In an industry first, the SUV gets a hydrogen fuel cell as well as a large lithium-ion battery that the company says will give the vehicle a combined driving range of close to 500km. And when the hydrogen runs out, the tank can be refilled in under three minutes.
The 9kWh battery that is mounted toward the rear of the F-Cell will provide around 50km of driving, while the fuel cells are 30% smaller than any previous incarnation, meaning the tanks will squeeze into the engine compartment.
Although the first plug-in hydrogen vehicle is only just hitting the streets, Daimler has built up 18 million kilometers in testing since 1994, while the GLC F-Cell has undergone 200 tests throughout its development, producing 1,800 tons of water as its only waste product.
Daimler will start development and testing on the computer. Long before the first prototype is built, virtual world simulations are used for fire crash tests, aerodynamics analyses and chassis tests, meaning that the possibility of expensive mistakes can be reduced.
As the car reaches the complete test vehicle stage, a series of test rigs will assess the intensive function and fatigue of key components. Before then, the hydrogen fuel cell is put through its paces at The Fuel Cell Centre of Competence, in Nabern, Germany.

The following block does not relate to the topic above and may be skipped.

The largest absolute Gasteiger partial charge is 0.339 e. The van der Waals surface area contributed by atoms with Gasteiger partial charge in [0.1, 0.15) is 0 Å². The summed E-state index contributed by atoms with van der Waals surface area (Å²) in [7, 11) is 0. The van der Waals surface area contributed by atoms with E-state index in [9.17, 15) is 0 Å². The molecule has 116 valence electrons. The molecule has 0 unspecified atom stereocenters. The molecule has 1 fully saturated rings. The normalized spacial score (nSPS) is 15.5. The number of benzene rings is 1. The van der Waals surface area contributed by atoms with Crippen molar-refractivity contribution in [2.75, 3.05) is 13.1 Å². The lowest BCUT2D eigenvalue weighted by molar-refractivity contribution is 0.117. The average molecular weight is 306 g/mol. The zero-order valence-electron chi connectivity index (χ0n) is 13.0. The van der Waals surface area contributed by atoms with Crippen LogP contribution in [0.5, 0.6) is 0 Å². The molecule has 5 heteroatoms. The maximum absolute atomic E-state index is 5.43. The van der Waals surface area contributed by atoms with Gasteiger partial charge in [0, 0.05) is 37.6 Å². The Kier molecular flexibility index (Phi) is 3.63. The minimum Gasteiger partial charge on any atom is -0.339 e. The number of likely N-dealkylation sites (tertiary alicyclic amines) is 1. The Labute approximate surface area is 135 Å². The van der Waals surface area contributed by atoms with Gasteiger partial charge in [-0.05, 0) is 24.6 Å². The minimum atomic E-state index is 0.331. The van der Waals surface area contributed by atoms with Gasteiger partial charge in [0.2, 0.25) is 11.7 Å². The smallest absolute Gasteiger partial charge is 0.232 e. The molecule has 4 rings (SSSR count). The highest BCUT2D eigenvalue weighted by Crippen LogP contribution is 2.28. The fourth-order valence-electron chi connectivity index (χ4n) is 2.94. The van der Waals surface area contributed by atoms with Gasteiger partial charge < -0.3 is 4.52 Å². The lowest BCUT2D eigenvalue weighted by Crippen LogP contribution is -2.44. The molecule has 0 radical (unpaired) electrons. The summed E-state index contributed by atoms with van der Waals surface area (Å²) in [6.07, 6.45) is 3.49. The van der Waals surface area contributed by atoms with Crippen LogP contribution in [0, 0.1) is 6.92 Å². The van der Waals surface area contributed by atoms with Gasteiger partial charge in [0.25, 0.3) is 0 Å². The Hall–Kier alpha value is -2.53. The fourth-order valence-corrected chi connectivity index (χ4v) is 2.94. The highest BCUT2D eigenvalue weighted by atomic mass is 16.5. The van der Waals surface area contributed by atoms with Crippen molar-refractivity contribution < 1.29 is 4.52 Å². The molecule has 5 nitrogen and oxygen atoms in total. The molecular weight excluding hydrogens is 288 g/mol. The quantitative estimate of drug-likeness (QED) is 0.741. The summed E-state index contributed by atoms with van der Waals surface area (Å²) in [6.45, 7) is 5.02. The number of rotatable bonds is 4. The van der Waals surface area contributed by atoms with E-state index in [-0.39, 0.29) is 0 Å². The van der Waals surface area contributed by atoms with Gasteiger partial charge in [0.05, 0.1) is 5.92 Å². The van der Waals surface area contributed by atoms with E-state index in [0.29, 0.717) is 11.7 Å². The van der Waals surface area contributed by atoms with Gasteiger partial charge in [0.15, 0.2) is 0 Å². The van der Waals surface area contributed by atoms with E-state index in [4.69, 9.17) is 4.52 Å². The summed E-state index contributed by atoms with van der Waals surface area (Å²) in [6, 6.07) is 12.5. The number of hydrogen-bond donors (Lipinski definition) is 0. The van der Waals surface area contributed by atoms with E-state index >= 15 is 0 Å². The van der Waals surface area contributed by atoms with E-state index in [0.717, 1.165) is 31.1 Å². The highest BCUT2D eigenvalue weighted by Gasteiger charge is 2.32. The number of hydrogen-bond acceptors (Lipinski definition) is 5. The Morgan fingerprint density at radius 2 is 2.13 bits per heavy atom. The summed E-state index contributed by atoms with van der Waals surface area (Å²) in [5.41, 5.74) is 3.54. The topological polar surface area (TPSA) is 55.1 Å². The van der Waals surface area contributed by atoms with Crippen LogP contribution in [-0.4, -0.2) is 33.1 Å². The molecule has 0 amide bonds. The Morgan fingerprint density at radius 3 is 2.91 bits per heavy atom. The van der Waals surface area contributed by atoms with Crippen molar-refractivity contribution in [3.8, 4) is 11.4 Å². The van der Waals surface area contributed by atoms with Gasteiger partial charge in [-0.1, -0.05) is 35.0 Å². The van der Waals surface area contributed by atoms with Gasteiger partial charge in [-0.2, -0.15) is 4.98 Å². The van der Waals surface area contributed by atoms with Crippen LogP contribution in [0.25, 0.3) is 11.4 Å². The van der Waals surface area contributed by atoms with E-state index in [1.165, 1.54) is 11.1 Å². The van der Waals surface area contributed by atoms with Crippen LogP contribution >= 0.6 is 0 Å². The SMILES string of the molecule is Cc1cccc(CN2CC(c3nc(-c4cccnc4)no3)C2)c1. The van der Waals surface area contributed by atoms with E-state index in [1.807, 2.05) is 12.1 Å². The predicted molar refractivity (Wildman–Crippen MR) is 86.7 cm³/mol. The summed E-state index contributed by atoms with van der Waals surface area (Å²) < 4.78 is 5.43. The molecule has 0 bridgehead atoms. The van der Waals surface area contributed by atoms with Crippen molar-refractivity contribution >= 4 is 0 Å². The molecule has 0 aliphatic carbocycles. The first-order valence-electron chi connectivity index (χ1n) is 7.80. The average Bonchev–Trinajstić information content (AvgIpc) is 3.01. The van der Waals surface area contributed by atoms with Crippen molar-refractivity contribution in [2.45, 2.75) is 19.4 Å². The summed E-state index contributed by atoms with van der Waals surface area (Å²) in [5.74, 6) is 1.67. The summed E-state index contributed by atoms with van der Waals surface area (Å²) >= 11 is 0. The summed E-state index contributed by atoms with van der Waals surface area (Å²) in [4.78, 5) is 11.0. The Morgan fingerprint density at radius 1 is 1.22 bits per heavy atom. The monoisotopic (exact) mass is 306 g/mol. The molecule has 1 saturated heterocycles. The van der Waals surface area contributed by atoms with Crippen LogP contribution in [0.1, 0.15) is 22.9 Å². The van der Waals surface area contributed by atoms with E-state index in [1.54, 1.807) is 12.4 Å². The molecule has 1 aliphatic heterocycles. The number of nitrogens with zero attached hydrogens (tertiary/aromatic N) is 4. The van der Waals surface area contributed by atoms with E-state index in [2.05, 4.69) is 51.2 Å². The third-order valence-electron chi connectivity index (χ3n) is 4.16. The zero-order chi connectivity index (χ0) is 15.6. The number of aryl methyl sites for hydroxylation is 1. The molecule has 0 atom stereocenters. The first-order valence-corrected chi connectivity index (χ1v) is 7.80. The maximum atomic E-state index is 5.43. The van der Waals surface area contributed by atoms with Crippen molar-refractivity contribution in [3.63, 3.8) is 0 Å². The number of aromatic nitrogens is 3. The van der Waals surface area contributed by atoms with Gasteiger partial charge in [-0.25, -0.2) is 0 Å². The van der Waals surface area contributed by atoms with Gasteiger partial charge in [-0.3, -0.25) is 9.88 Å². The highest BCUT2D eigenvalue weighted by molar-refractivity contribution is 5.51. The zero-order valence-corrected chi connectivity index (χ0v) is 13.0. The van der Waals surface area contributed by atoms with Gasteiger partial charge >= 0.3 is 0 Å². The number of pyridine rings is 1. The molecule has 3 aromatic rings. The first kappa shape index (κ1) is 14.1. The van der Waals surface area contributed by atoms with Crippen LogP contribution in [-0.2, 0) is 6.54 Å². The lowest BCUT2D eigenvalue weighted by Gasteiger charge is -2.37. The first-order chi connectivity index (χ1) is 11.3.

Once the GLC F-Cell has reached this stage, the SUV is sent to The Vehicle Safety Technology Centre for crash testing, alternative powertrain testing and vehicle-to-vehicle testing, and for the design of assistance systems.
Daimler then takes the GLC to the Mercedes-Benz Technology Center in Sindelfingen for aerodynamic finishing touches. The technology at this site means that the SUV can be tested in extreme weather environments, with the ability to manipulate temperature from -40°C to 60°C and create hurricane wind speeds of up to 265km/h, tropical downpours, and heavy snowstorms.
Once the first prototypes are ready, summer and winter road testing will begin, driven on more than 500 individual tests over proving grounds in Spain, Sweden and Germany.
With concerns around the safety of new technology such as hydrogen fuel cells, engineers paid special attention to the integration of components such as hydrogen tanks, gas seals, valves and the high-voltage components.
Thanks to subframe protected hydrogen tanks that are installed in the crash protected area between the vehicle axles, as well as multi-stage valves and protective circuits for the high-voltage system, Daimler has managed to achieve safety in the GLC F-Cell that is comparable to that of conventional vehicles, meaning the OEM’s new generation SUV complies with both statutory and in-house standards.
The Mercedes GLC F-Cell has been 23 years in the making, from Daimler’s first steps into hydrogen fuel, to the world’s first production hydrogen fuel cell plug-in, it is the company’s testing program that has made it possible. Finally, in Frankfurt, the OEM has been able to show off the fruits of its labor.